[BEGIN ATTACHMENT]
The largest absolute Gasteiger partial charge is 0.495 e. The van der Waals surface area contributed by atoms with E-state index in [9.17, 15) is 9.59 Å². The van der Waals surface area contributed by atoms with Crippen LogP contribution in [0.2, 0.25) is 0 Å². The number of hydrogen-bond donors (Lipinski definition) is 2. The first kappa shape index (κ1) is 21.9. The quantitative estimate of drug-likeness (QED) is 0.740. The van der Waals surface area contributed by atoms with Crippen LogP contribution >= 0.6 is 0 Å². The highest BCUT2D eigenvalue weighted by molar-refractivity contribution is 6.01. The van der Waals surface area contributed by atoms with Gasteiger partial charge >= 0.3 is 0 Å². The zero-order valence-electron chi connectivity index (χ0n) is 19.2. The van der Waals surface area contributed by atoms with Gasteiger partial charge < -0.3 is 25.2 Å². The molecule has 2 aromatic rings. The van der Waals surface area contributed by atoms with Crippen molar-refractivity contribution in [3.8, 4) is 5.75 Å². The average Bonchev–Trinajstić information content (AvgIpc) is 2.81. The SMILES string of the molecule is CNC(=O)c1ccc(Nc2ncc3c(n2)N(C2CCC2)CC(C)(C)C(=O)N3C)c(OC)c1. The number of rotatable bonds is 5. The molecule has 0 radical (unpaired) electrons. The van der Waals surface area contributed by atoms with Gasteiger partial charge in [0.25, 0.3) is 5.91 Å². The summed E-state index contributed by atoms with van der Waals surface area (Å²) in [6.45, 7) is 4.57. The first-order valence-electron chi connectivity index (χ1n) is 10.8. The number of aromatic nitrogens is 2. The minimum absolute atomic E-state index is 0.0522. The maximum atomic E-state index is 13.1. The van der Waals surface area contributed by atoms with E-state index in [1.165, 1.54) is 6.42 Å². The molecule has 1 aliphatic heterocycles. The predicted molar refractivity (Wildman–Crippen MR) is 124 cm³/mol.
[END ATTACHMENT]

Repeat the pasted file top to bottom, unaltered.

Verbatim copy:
The largest absolute Gasteiger partial charge is 0.495 e. The van der Waals surface area contributed by atoms with E-state index in [9.17, 15) is 9.59 Å². The van der Waals surface area contributed by atoms with Crippen LogP contribution in [0.2, 0.25) is 0 Å². The number of hydrogen-bond donors (Lipinski definition) is 2. The first kappa shape index (κ1) is 21.9. The quantitative estimate of drug-likeness (QED) is 0.740. The van der Waals surface area contributed by atoms with Crippen LogP contribution >= 0.6 is 0 Å². The highest BCUT2D eigenvalue weighted by molar-refractivity contribution is 6.01. The van der Waals surface area contributed by atoms with Gasteiger partial charge >= 0.3 is 0 Å². The zero-order valence-electron chi connectivity index (χ0n) is 19.2. The van der Waals surface area contributed by atoms with Gasteiger partial charge < -0.3 is 25.2 Å². The molecule has 2 aromatic rings. The van der Waals surface area contributed by atoms with Crippen molar-refractivity contribution in [3.8, 4) is 5.75 Å². The average Bonchev–Trinajstić information content (AvgIpc) is 2.81. The SMILES string of the molecule is CNC(=O)c1ccc(Nc2ncc3c(n2)N(C2CCC2)CC(C)(C)C(=O)N3C)c(OC)c1. The number of rotatable bonds is 5. The molecule has 0 radical (unpaired) electrons. The van der Waals surface area contributed by atoms with Gasteiger partial charge in [0.25, 0.3) is 5.91 Å². The summed E-state index contributed by atoms with van der Waals surface area (Å²) in [6.45, 7) is 4.57. The first-order valence-electron chi connectivity index (χ1n) is 10.8. The number of aromatic nitrogens is 2. The minimum absolute atomic E-state index is 0.0522. The maximum atomic E-state index is 13.1. The van der Waals surface area contributed by atoms with E-state index in [1.165, 1.54) is 6.42 Å². The molecule has 1 aliphatic heterocycles. The predicted molar refractivity (Wildman–Crippen MR) is 124 cm³/mol.